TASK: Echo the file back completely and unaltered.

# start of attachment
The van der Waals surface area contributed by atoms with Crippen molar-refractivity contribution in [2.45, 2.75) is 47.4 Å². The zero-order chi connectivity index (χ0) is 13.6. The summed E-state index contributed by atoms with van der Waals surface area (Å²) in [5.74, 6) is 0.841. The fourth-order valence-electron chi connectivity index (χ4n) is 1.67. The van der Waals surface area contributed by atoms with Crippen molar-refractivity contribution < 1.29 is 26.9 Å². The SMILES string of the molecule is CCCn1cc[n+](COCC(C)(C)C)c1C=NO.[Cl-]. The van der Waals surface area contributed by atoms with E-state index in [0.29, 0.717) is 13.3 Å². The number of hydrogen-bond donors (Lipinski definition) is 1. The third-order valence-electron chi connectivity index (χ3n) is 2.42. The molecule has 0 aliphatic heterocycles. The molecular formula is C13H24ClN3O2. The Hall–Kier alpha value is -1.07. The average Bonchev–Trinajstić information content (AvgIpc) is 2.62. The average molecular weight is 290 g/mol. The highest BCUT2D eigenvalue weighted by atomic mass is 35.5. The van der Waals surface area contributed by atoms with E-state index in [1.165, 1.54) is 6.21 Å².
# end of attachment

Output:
The van der Waals surface area contributed by atoms with Crippen molar-refractivity contribution in [2.45, 2.75) is 47.4 Å². The zero-order chi connectivity index (χ0) is 13.6. The summed E-state index contributed by atoms with van der Waals surface area (Å²) in [5.74, 6) is 0.841. The fourth-order valence-electron chi connectivity index (χ4n) is 1.67. The van der Waals surface area contributed by atoms with Crippen molar-refractivity contribution < 1.29 is 26.9 Å². The SMILES string of the molecule is CCCn1cc[n+](COCC(C)(C)C)c1C=NO.[Cl-]. The van der Waals surface area contributed by atoms with E-state index in [0.29, 0.717) is 13.3 Å². The number of hydrogen-bond donors (Lipinski definition) is 1. The third-order valence-electron chi connectivity index (χ3n) is 2.42. The molecule has 0 aliphatic heterocycles. The molecular formula is C13H24ClN3O2. The Hall–Kier alpha value is -1.07. The average Bonchev–Trinajstić information content (AvgIpc) is 2.62. The average molecular weight is 290 g/mol. The highest BCUT2D eigenvalue weighted by atomic mass is 35.5. The van der Waals surface area contributed by atoms with E-state index in [1.165, 1.54) is 6.21 Å².